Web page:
For his dedication and contribution to writing and teaching about Catholic history, Foley was also honored by the Texas Catholic Historical Society as the namesake for an annual award given for the best article submitted to and published in Catholic Southwest: A Journal of History and Culture.

Foley also received a recent framed document titled, “Proclamation No. 369” from the Texas State Senate. It states, “This eminent scholar is truly deserving of recognition for his many achievements and his many contributions to his field.” The proclamation also contains the official seal of the Senate of Texas and is signed by Texas Senator Jane Nelson.

The proclamation honors Foley for his book on Bishop Odin and a long list of other accomplishments, including:

  • Founder and editor emeritus of Catholic Southwest: A Journal of History and Culture.
  • Longtime educator who taught at universities across the country, including the University of San Francisco, The University of Texas at Dallas, and Tarrant County College, where he taught history for 27 years and retired as professor emeritus.
  • Published work appearing in numerous scholarly journals and books.
  • Journalistic Achievement Award of Merit for Excellence in Print Media from the Texas Historical Foundation.
  • Papal Medallion from Pope John Paul II for his distinguished work on the Catholic heritage of Texas.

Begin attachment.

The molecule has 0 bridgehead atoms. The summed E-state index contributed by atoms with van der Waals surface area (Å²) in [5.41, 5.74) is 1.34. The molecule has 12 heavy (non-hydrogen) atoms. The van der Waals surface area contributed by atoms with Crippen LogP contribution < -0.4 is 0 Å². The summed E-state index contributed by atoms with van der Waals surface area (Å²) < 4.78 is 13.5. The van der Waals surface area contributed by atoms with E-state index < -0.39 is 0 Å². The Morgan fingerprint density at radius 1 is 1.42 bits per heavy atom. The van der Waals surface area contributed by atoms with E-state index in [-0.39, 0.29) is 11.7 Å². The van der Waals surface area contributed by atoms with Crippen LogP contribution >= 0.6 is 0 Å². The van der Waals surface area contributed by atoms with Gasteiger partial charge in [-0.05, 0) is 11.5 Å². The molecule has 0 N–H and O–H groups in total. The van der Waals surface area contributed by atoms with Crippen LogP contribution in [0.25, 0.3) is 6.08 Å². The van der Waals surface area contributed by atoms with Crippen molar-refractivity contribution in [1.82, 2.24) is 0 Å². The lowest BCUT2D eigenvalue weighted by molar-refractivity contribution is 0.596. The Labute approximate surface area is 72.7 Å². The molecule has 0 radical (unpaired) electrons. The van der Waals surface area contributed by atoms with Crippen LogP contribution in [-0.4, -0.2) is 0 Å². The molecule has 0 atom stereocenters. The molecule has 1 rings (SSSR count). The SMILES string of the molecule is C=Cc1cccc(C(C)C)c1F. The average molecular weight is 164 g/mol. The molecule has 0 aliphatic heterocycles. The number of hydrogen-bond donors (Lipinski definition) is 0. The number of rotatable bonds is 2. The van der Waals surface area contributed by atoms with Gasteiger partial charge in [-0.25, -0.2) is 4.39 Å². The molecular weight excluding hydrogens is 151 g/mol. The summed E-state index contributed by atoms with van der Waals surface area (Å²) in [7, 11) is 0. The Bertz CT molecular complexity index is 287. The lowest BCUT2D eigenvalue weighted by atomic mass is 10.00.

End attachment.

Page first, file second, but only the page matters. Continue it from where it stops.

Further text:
In addition to these and other recognitions, Foley was also knighted by King Juan Carlos I of Spain in 2007, and was commended for his exhaustive research and insightful writing about Spanish Catholic history.

Going forward, Foley said it is his hope that truth and accuracy are at the forefront of the work for anyone endeavoring to write about the history of the Catholic Church in Texas and the American Southwest. It is a rich and vibrant history that can bring peace and help deepen the faith for area Catholics, Foley said.

“The most important institution in the world is the Catholic Church,” said Foley. “The Texas Catholic Historical Society has really advocated the study of the truth in history. And we need that. We need to discover more deeply the truth and history of our Church.”

See also

Rediscovering the Missionary Bishop

Foley-Button.jpgFor more than 20 years, Dr. Patrick Foley has been solidly formed in his faith by one of the most remarkable bishops ever to set foot on the North American continent. A Catholic historian who has made his home in the Diocese of Fort Worth for 38 years, Foley has spent the past two decades researching and writing about the life of Jean-Marie Odin, the first bishop of the Diocese of Galveston, which once spanned the entire state of Texas.

Foley-Button-2.jpgJean-Marie Odin’s heroic travels laid the foundation for the Church in Texas

Any images you may hold of the life of a bishop will never be quite the same after you read Dr. Patrick Foley’s Missionary Bishop: Jean-Marie Odin in Galveston and New Orleans. The life of a missionary bishop, which Jean-Marie Odin was the very embodiment of — was a rough and tumble affair in the American frontier he came to from his native France in the 1830s, and where he served until his death as the Archbishop of New Orleans at the end of the 1860s.

Jerry-Dr--Foley-2-awards-BUTTON.jpgDr. Patrick Foley, one of the foremost writers and historians on Catholic history in Texas and the Southwest, is the latest winner of the Paul J. Foik Award. Presented annually by the Texas Catholic Historical Society, the award is given to the author or editor of a recent publication judged to be the most important contribution to Catholic history of the Southwest.